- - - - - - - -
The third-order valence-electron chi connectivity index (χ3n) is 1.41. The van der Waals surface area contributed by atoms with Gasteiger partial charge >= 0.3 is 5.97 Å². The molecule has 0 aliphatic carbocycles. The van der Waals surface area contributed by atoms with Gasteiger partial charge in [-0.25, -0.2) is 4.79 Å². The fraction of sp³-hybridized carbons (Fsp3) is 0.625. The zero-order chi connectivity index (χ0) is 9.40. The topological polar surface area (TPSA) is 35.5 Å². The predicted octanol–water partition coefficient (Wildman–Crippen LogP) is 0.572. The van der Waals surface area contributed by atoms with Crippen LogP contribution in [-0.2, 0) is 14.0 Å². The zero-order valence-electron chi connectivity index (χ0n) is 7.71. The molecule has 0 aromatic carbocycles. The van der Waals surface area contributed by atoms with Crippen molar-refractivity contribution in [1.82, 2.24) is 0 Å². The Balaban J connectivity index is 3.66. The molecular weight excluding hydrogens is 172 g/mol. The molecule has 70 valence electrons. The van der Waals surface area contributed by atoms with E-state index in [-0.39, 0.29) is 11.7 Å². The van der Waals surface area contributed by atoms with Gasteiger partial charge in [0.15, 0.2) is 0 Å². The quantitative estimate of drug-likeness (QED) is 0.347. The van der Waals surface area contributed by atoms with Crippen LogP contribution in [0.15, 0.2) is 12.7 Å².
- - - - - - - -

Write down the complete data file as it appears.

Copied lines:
The third-order valence-electron chi connectivity index (χ3n) is 1.41. The van der Waals surface area contributed by atoms with Gasteiger partial charge >= 0.3 is 5.97 Å². The molecule has 0 aliphatic carbocycles. The van der Waals surface area contributed by atoms with Gasteiger partial charge in [-0.25, -0.2) is 4.79 Å². The fraction of sp³-hybridized carbons (Fsp3) is 0.625. The zero-order chi connectivity index (χ0) is 9.40. The topological polar surface area (TPSA) is 35.5 Å². The predicted octanol–water partition coefficient (Wildman–Crippen LogP) is 0.572. The van der Waals surface area contributed by atoms with Crippen LogP contribution in [-0.2, 0) is 14.0 Å². The zero-order valence-electron chi connectivity index (χ0n) is 7.71. The molecule has 0 aromatic carbocycles. The van der Waals surface area contributed by atoms with Crippen molar-refractivity contribution in [1.82, 2.24) is 0 Å². The Balaban J connectivity index is 3.66. The molecular weight excluding hydrogens is 172 g/mol. The molecule has 70 valence electrons. The van der Waals surface area contributed by atoms with E-state index in [-0.39, 0.29) is 11.7 Å². The van der Waals surface area contributed by atoms with Gasteiger partial charge in [0.15, 0.2) is 0 Å². The quantitative estimate of drug-likeness (QED) is 0.347. The van der Waals surface area contributed by atoms with Crippen LogP contribution in [0.15, 0.2) is 12.7 Å².